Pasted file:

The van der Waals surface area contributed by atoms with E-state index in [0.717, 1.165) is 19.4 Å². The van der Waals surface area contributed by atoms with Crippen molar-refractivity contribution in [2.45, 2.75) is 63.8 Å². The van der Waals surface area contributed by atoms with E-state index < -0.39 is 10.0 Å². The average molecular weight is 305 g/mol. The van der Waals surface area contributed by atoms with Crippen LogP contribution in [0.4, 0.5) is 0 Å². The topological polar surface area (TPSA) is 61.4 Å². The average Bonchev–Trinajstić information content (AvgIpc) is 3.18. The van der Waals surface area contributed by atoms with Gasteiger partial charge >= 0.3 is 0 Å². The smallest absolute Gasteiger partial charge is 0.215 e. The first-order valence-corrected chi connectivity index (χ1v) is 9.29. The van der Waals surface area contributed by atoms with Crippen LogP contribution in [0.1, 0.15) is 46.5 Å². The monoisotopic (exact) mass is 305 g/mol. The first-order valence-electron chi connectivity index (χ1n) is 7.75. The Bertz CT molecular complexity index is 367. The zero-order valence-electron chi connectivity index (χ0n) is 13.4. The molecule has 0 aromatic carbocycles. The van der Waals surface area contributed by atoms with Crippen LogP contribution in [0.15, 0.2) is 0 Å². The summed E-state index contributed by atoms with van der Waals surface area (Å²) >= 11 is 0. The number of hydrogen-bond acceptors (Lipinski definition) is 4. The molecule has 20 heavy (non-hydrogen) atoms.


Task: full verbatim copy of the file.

The van der Waals surface area contributed by atoms with E-state index in [0.717, 1.165) is 19.4 Å². The van der Waals surface area contributed by atoms with Crippen molar-refractivity contribution in [2.45, 2.75) is 63.8 Å². The van der Waals surface area contributed by atoms with E-state index < -0.39 is 10.0 Å². The average molecular weight is 305 g/mol. The van der Waals surface area contributed by atoms with Crippen LogP contribution in [0.4, 0.5) is 0 Å². The topological polar surface area (TPSA) is 61.4 Å². The average Bonchev–Trinajstić information content (AvgIpc) is 3.18. The van der Waals surface area contributed by atoms with Gasteiger partial charge >= 0.3 is 0 Å². The smallest absolute Gasteiger partial charge is 0.215 e. The first-order valence-corrected chi connectivity index (χ1v) is 9.29. The van der Waals surface area contributed by atoms with Crippen LogP contribution in [0.1, 0.15) is 46.5 Å². The monoisotopic (exact) mass is 305 g/mol. The first-order valence-electron chi connectivity index (χ1n) is 7.75. The Bertz CT molecular complexity index is 367. The zero-order valence-electron chi connectivity index (χ0n) is 13.4. The molecule has 0 aromatic carbocycles. The van der Waals surface area contributed by atoms with Crippen LogP contribution in [0.15, 0.2) is 0 Å². The summed E-state index contributed by atoms with van der Waals surface area (Å²) >= 11 is 0. The number of hydrogen-bond acceptors (Lipinski definition) is 4. The molecule has 20 heavy (non-hydrogen) atoms.